I recommend reading Arnold Kling’s articles Insulation vs. Insurance, and The President’s Plan at Cato Unbound for further perspective.

Serendipitous Update: 8:12PM
Thanks to Bizzy Blog for this link

America’s biggest motor manufacturers are negotiating a revolutionary plan to rid themselves of tens of billions of dollars of healthcare liabilities by transferring the responsibility to employees’ unions.

General Motors and Ford have opened talks with the United Auto Workers (UAW) union about a scheme that would see the union run a massive fund to pay the healthcare bills for tens of thousands of retired car plant employees. In return for a one-off payment into the new UAW fund, the car makers could, with one bound, be free of liabilities they say are crippling them.

Technically, this would be an employEE sponsored health plan, would it not? Though, if I were a UAW member, I’d much rather run my personal plan myself. Second choice is – leave it with GM until SarBox applies to Unions. Thanks anyway.

…every other advanced country

Amy Ridenour at National Center blog has posted a couple of interesting thoughts (here and here) on health care in the last 2 days. In one case, she noted the disingenuity (or simple ignorance) displayed by New York Times fifth-columnist Paul Krugman, pointing out that if (as Krugman states), “…every other advanced country somehow manages to provide all its citizens with essential care”, that Canada is necessarily included. Taking Krugman at his word, she provides some evidence that he is unaware of the meaning of the word “essential,”

Krugman could try telling that to the 50 Canadians who once lived in southern Ontario and were on a waiting list to receive a cardiac catheterization, but they are now dead. Maybe he could tell it to the 59 other Canadians on that waiting list who suffered a serious heart attack.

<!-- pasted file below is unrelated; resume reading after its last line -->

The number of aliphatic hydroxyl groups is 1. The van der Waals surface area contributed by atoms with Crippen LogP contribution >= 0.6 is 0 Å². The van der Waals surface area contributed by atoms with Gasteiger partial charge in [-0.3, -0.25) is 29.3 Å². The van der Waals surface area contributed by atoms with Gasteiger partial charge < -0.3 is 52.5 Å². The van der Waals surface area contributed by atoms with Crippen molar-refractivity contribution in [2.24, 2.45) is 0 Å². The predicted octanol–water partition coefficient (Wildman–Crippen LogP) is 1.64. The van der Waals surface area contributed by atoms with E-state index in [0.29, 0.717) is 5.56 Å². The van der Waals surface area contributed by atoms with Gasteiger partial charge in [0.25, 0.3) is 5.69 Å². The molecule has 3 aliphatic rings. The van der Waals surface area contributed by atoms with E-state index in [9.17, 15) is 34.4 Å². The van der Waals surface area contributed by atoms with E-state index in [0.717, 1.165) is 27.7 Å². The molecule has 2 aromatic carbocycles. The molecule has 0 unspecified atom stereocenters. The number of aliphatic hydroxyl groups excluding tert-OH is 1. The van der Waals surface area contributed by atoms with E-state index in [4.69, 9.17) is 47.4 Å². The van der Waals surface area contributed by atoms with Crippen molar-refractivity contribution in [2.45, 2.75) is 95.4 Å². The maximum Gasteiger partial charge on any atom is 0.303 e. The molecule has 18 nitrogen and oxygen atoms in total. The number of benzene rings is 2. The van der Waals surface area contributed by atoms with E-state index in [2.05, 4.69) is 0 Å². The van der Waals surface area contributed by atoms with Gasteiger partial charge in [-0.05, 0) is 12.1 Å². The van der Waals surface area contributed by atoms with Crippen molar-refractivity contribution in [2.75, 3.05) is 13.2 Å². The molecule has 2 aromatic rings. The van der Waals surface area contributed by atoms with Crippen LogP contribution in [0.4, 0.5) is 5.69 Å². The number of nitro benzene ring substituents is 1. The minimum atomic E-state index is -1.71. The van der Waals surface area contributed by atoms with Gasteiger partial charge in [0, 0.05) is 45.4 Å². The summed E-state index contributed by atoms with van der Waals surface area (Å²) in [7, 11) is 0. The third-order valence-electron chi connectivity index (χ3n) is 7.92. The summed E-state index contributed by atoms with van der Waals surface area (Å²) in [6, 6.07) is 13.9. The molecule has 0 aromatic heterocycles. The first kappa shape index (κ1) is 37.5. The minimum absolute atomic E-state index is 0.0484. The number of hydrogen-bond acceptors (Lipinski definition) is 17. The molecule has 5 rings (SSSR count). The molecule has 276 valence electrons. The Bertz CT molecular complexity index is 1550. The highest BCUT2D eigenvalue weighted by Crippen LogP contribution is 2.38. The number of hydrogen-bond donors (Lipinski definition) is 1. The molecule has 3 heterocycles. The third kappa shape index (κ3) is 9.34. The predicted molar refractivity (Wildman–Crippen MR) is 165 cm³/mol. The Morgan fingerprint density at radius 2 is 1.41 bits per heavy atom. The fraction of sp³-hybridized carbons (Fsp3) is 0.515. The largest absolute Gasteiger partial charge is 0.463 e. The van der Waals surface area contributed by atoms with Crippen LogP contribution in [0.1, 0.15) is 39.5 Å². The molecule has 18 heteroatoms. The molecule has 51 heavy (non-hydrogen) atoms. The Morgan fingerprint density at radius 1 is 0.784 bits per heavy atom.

This is only scratching the surface as TOC has noted in previous posts. (See the end of this post for a partial list.)

I wrote, in an email Amy was kind enough to append to her post that,

Actually, Canada is but one example.

Mr. Krugman apparently has overlooked the fine health care provided to Fidel Castro. Fidel has to have received the finest free health care available. Imagine how well this works for the common man in Cuba. Of course, this would not be any big deal except for the refrain we hear from the far left about how good health care is in Cuba.

I was thinking of this earlier today when I read,

A new study shows a double standard between the full coverage drug plans that politicians and bureaucrats enjoy and the partial coverage that is given to Canadians under public plans.

CARP, Canada’s Association for the Fifty Plus, commissioned the study which compared prescription drug plans of elected and public officials to public drug plans in British Columbia and Ontario and those managed by the federal government for aboriginals, veterans and soldiers.

Canada’s politicians are not different from our own in regard to providing themselves with benefits that far exceed those available to ordinary citizens, but in a country where uttering “two-tier health care system” can get you genteely lynched, this is quite a story.

I will need to explain “two-tier health care system.” In Canada, outside the Province of Quebec, it is illegal for health care to be offered except through the government. This is not so strictly enforced as the more statist breed of Canadian would like, but it is the law. It’s why many Canadians come to the US for care when they cannot get it at home.